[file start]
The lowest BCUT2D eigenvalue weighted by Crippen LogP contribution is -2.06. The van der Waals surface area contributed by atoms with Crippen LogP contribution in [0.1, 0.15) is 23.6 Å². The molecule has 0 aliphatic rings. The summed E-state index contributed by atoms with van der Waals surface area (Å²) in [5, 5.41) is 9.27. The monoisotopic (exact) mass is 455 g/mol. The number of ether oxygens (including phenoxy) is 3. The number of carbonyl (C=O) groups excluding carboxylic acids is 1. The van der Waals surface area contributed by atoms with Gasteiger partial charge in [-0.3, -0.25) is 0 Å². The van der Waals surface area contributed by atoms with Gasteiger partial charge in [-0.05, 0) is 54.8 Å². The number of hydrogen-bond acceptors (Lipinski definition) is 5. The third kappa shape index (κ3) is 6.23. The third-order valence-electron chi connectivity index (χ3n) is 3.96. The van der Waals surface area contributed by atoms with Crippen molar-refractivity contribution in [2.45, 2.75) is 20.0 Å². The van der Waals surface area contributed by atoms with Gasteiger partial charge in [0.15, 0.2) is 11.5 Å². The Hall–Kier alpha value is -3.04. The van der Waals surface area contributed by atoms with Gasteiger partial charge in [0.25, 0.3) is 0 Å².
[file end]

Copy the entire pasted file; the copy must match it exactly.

The lowest BCUT2D eigenvalue weighted by Crippen LogP contribution is -2.06. The van der Waals surface area contributed by atoms with Crippen LogP contribution in [0.1, 0.15) is 23.6 Å². The molecule has 0 aliphatic rings. The summed E-state index contributed by atoms with van der Waals surface area (Å²) in [5, 5.41) is 9.27. The monoisotopic (exact) mass is 455 g/mol. The number of ether oxygens (including phenoxy) is 3. The number of carbonyl (C=O) groups excluding carboxylic acids is 1. The van der Waals surface area contributed by atoms with Gasteiger partial charge in [-0.3, -0.25) is 0 Å². The van der Waals surface area contributed by atoms with Gasteiger partial charge in [-0.05, 0) is 54.8 Å². The number of hydrogen-bond acceptors (Lipinski definition) is 5. The third kappa shape index (κ3) is 6.23. The third-order valence-electron chi connectivity index (χ3n) is 3.96. The van der Waals surface area contributed by atoms with Crippen molar-refractivity contribution in [2.45, 2.75) is 20.0 Å². The van der Waals surface area contributed by atoms with Gasteiger partial charge in [0.15, 0.2) is 11.5 Å². The Hall–Kier alpha value is -3.04. The van der Waals surface area contributed by atoms with Gasteiger partial charge in [0.25, 0.3) is 0 Å².